Today was a big day for music lovers, but especially for music lovers who are also Apple nerds.
I happen to fall into both of those categories, and so I was excited to wake up this morning for the launch of Apple Music, the long-awaited new streaming service from the world's biggest company. It was made available to the public with the release of iOS 8.4 at 10 a.m. ET, and I was likely one of the first people in line to download the update.
I wanted to get the new, updated Apple Music installed because I wanted to be ready for the launch of Beats One, the global streaming live radio station that launched an hour after Apple Music was released. I tuned in just in time to hear DJ Zane Lowe—who the company hired from Radio One to head up Beats One—play the first track. It was a track called City from British band Spring King, and it was awesome.
In fact, I've spent several hours with Apple Music today, but mostly with Beats One. I listened to it at the gym and while working at home, and I have to say: it is awesome. Lowe prides himself in finding the best emerging music on the planet, and he is good at it. I heard a bunch of tunes that I really liked, and I was instantly able to add them to a new "Beats One Discoveries" playlist I'd created just by hitting a button.
I believe Beats One will be the heart of Apple Music. It has a 24-hour schedule with live DJ's curating good music with little filler. Lowe has a habit of playing songs he really likes twice in a row. As in, consecutively. Normally, this would be a thing DJ's shouldn't do, but Lowe's exuberance makes it work. Today, he played the worldwide exclusive premiere of Farrell's new track "Freedom," and I was hooked. I listened to this song at least 50 times today, wagging my finger every time.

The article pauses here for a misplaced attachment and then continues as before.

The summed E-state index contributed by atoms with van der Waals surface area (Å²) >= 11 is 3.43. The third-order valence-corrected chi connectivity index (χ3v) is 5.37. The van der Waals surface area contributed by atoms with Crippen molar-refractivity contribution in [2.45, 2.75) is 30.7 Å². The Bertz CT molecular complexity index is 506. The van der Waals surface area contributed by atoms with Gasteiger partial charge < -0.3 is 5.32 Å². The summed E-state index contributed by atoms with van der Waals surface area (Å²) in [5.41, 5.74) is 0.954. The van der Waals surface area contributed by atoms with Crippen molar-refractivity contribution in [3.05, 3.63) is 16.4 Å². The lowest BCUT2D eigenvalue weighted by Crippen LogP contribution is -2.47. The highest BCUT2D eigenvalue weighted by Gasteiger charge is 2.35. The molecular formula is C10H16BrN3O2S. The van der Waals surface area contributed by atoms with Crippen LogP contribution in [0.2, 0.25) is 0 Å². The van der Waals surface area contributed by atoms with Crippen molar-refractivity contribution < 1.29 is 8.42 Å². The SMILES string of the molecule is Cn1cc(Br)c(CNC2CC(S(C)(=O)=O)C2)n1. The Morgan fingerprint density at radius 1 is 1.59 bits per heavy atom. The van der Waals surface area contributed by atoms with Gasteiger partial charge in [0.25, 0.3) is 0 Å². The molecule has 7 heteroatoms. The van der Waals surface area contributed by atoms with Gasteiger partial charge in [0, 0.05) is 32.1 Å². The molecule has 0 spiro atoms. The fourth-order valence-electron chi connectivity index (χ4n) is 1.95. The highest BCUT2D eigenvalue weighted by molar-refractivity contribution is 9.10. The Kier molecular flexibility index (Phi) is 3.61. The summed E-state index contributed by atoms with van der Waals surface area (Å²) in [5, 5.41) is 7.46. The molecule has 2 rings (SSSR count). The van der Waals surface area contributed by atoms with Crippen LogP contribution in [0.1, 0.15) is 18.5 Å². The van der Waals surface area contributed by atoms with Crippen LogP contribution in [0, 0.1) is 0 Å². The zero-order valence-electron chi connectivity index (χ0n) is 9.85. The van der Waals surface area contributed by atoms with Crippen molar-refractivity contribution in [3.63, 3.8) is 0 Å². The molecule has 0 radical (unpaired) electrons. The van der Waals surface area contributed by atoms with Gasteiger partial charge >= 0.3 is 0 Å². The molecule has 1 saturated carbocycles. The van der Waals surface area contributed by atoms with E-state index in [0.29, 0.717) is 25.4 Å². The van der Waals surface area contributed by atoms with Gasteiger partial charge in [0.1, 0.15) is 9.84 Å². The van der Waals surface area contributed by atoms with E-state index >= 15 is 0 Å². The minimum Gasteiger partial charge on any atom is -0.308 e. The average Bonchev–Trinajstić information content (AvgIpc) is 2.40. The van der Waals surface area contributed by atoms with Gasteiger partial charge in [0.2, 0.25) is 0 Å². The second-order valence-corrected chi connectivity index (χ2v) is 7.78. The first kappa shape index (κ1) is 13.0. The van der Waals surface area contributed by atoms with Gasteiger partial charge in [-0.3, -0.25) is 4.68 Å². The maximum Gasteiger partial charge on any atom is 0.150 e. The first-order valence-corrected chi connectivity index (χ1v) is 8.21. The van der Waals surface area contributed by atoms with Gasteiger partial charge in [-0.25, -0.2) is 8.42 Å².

But perhaps you'd rather just curate the music you listen to on your own. That's fine, too. Apple Music is a little confusing at first, but once you figure it out, you'll have access to all 30 million tracks in the iTunes library, available for instant streaming on demand. You can create your own playlists or add your favorite albums to My Music. You can even save them for offline listening for those moments when you don't have an internet connection. I found a few good playlists devoted to workouts and moved them to My Music for easier access.
Another interesting section is the For You section, which is a hand-curated list of playlists and albums that Apple thinks you might be interested in. It starts by asking you to select your favorite genres and artists when you first sign up, and it also uses your iTunes purchase and library history.
These playlists aren't generated by an algorithm. They're made by actual Apple Music employees, though I confess I don't understand how they are ultimately presented to you. I'll chalk it up to magic.
I found myself interested in a few of the albums and playlists presented to me here. Intro to Stereophonics? U2: B-Sides? Inspired by the Stone Roses? I'm in.
Sexiest Men in Country? Not so much.
Still, you'll spend time here as much for discovery as anything else, just like you will with Beats One. You can mosey on over to the New section, which is exactly what it sounds like: a listing of new and hot albums and tracks. But it's way more fun to discover music the old fashioned way: by hearing it on the radio.
As mentioned before, Apple Music is a little confusing. The design is unlike anything else Apple has ever done. But once you get the hang of it, you'll be moving around in no time.
Is Apple Music a Spotify killer? Maybe. I've already canceled my Spotify subscription that I maintained for three years. But then, I enjoy having as much as possible in the Apple ecosystem. If that's not a big deal to you, you might prefer sticking with Spotify.
Regardless, every iPhone and iTunes user in the world receives an automatic three-month free trial, so there's no reason not to try it and find out for yourself. After the three month trial ends, it'll cost you $9.99 a month.
What do you think?